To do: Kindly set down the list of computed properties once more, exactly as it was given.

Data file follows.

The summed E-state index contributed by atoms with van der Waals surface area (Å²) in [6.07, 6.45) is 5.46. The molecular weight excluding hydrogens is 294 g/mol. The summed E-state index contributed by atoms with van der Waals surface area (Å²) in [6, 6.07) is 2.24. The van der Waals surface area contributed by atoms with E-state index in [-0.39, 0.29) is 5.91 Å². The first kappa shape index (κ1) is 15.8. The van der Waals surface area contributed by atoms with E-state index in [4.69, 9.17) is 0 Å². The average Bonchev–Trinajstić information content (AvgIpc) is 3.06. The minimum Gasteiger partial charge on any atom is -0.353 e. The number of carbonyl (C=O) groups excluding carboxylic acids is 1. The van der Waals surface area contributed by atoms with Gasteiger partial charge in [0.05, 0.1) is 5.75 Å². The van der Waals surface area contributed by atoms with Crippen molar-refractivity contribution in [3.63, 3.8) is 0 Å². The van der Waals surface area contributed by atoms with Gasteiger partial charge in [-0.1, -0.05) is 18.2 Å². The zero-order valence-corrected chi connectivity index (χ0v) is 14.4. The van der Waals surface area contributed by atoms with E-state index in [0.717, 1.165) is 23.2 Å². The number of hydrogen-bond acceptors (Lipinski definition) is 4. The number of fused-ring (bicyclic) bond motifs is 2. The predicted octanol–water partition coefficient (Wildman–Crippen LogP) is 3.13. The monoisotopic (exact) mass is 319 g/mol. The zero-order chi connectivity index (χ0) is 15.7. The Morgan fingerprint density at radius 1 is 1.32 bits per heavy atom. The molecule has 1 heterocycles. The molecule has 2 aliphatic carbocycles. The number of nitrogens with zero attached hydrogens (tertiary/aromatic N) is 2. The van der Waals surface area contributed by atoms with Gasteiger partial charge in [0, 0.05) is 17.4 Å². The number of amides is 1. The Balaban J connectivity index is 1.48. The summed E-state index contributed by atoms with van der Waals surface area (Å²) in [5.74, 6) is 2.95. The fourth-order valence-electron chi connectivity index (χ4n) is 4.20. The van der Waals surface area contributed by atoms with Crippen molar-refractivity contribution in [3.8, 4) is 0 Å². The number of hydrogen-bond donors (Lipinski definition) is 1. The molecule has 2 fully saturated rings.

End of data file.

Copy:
The summed E-state index contributed by atoms with van der Waals surface area (Å²) in [6.07, 6.45) is 5.46. The molecular weight excluding hydrogens is 294 g/mol. The summed E-state index contributed by atoms with van der Waals surface area (Å²) in [6, 6.07) is 2.24. The van der Waals surface area contributed by atoms with E-state index in [-0.39, 0.29) is 5.91 Å². The first kappa shape index (κ1) is 15.8. The van der Waals surface area contributed by atoms with E-state index in [4.69, 9.17) is 0 Å². The average Bonchev–Trinajstić information content (AvgIpc) is 3.06. The minimum Gasteiger partial charge on any atom is -0.353 e. The number of carbonyl (C=O) groups excluding carboxylic acids is 1. The van der Waals surface area contributed by atoms with Gasteiger partial charge in [0.05, 0.1) is 5.75 Å². The van der Waals surface area contributed by atoms with Crippen molar-refractivity contribution in [3.63, 3.8) is 0 Å². The van der Waals surface area contributed by atoms with Gasteiger partial charge in [-0.1, -0.05) is 18.2 Å². The zero-order valence-corrected chi connectivity index (χ0v) is 14.4. The van der Waals surface area contributed by atoms with E-state index in [0.717, 1.165) is 23.2 Å². The number of hydrogen-bond acceptors (Lipinski definition) is 4. The number of fused-ring (bicyclic) bond motifs is 2. The predicted octanol–water partition coefficient (Wildman–Crippen LogP) is 3.13. The monoisotopic (exact) mass is 319 g/mol. The zero-order chi connectivity index (χ0) is 15.7. The Morgan fingerprint density at radius 1 is 1.32 bits per heavy atom. The molecule has 1 heterocycles. The molecule has 2 aliphatic carbocycles. The number of nitrogens with zero attached hydrogens (tertiary/aromatic N) is 2. The van der Waals surface area contributed by atoms with Gasteiger partial charge in [0, 0.05) is 17.4 Å². The number of amides is 1. The Balaban J connectivity index is 1.48. The summed E-state index contributed by atoms with van der Waals surface area (Å²) in [5.74, 6) is 2.95. The fourth-order valence-electron chi connectivity index (χ4n) is 4.20. The van der Waals surface area contributed by atoms with Crippen molar-refractivity contribution in [3.8, 4) is 0 Å². The number of hydrogen-bond donors (Lipinski definition) is 1. The molecule has 2 fully saturated rings.